Annapolis Film Festival’s Environmental Showcase to highlight plight of coastal towns

| March 7, 2015 | 1 Comment

SHORED UP_catalog image1The Annapolis Film Festival’s Environmental Showcase, scheduled for Saturday, March 28 at  10:00 am at Maryland Hall, spotlights America’s coasts, where life on the edge of the rising sea has placed our towns and cities on the front lines of climate change. The Showcase, sponsored by the Alliance for the Chesapeake Bay, will feature a panel comprised of leading environmental and scientific experts who will address the critical issues of climate change and shoreline erosion following the showing of the thought-provoking Shored Up. The panel will be moderated by the Alliance’s Executive Director, Al Todd.

Shored Up, directed by Ben Kalina, takes viewers to the heart of the climate change controversy where politics, economics and science collide amid human efforts to literally beat back the sea along the East Coast. The film explores tough questions about coastal communities and their relationship to the land. What will a rising sea do to homes, businesses, and the survival of coastal communities? Can we afford to pile enough sand on our shores to keep the ocean at bay? In Long Beach Island, New Jersey and the Outer Banks of North Carolina, surfers, politicians, scientists and residents are racing to answer these questions.

Preceding Shored Up is the nine minute short, Isle de Jean Charles, directed by Emmanuel Vaughan-Lee. Two remaining residents of a tiny island deep in the bayous of Southern Louisiana face a future where rising seas, coastal erosion and storms threaten to wash their homes away.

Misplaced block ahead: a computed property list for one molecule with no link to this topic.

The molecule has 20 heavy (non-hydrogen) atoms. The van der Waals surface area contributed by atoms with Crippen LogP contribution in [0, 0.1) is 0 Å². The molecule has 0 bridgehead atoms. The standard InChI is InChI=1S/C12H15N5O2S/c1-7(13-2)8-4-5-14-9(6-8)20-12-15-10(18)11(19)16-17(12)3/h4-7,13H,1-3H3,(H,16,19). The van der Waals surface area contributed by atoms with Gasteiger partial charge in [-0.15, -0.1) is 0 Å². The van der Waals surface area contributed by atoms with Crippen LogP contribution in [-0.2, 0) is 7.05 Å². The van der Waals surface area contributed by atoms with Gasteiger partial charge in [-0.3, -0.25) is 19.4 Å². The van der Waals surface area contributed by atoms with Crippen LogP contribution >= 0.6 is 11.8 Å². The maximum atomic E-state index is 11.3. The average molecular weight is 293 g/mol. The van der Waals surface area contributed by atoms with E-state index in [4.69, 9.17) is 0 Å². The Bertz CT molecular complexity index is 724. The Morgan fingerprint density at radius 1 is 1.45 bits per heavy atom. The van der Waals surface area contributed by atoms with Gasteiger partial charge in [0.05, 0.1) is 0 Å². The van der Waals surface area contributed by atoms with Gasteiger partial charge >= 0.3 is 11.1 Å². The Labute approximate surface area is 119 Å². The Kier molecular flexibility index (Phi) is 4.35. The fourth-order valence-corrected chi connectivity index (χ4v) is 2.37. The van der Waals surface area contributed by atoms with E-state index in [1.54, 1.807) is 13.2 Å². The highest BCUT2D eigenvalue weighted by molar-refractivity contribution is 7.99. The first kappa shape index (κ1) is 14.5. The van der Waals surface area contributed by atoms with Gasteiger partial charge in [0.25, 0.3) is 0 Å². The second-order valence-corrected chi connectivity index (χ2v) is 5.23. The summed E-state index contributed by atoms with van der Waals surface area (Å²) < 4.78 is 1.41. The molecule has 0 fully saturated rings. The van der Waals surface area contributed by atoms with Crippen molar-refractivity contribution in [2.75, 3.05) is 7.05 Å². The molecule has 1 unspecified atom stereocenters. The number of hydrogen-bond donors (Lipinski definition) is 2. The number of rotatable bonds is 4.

Environmental Showcase Panelists include: 

  • Peyton Robertson, Director, Chesapeake Bay Program Office, National Oceanic and Atmospheric Administration (NOAA);
  • Dr. William Sweet, Oceanographer, National Ocean Service;
  • Matt Fleming, Director, Maryland DNR, Chesapeake and Coastal Service (invited);
  • Frank Biba, Chief of Environmental Programs, City of Annapolis, Maryland; and
  • Karla Raettig, Director, Maryland League of Conservation Voters. 

ISLE DE JEAN CHARLES_catalog image1-1Following the film screening and panel in the Gym at Maryland Hall for the Performing Arts, the conversation will continue over lunch at the John Barry Pub, O’Callaghan’s Hotel on West Street with guests receiving an AFF lunch discount. Lunch reservations are required.

Annapolis Film Festival tickets can now be purchased on the website at www.annapolisfilmfestival.com. Adult tickets are $12; senior and student tickets are $8. The four-day Festival Passes are $105. Four-day student passes are $40.  All four-day passes includes the Opening Night film, the After Party and unlimited films and panel discussions. One-day festival passes are available for $40. http://www.annapolisfilmfestival.com./There are a limited number of passes available, once sold out, they are gone.

See www.annapolisfilmfestival.com for times and locations of all events.  Up-to-the-minute changes and schedule can be followed on the AFF Facebook Fanpage and Twitter.   

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